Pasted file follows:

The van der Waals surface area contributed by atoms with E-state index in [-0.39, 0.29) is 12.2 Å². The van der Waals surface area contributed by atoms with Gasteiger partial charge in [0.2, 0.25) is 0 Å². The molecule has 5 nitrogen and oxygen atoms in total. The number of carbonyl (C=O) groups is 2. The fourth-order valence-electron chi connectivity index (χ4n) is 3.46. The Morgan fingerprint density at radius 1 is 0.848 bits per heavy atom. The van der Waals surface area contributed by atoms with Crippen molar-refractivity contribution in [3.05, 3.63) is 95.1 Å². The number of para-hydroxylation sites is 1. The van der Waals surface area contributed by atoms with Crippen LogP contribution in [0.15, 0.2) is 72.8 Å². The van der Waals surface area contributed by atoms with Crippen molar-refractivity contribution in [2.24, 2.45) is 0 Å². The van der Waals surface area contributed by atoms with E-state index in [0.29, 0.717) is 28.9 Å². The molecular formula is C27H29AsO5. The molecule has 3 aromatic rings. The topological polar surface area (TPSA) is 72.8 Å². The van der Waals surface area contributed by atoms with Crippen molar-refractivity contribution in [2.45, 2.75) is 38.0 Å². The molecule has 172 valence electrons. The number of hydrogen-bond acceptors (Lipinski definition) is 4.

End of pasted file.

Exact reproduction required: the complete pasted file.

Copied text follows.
The van der Waals surface area contributed by atoms with E-state index in [-0.39, 0.29) is 12.2 Å². The van der Waals surface area contributed by atoms with Gasteiger partial charge in [0.2, 0.25) is 0 Å². The molecule has 5 nitrogen and oxygen atoms in total. The number of carbonyl (C=O) groups is 2. The fourth-order valence-electron chi connectivity index (χ4n) is 3.46. The Morgan fingerprint density at radius 1 is 0.848 bits per heavy atom. The van der Waals surface area contributed by atoms with Crippen molar-refractivity contribution in [3.05, 3.63) is 95.1 Å². The number of para-hydroxylation sites is 1. The van der Waals surface area contributed by atoms with Crippen LogP contribution in [0.15, 0.2) is 72.8 Å². The van der Waals surface area contributed by atoms with Crippen molar-refractivity contribution in [2.24, 2.45) is 0 Å². The van der Waals surface area contributed by atoms with E-state index in [0.29, 0.717) is 28.9 Å². The molecular formula is C27H29AsO5. The molecule has 3 aromatic rings. The topological polar surface area (TPSA) is 72.8 Å². The van der Waals surface area contributed by atoms with Crippen molar-refractivity contribution in [2.45, 2.75) is 38.0 Å². The molecule has 172 valence electrons. The number of hydrogen-bond acceptors (Lipinski definition) is 4.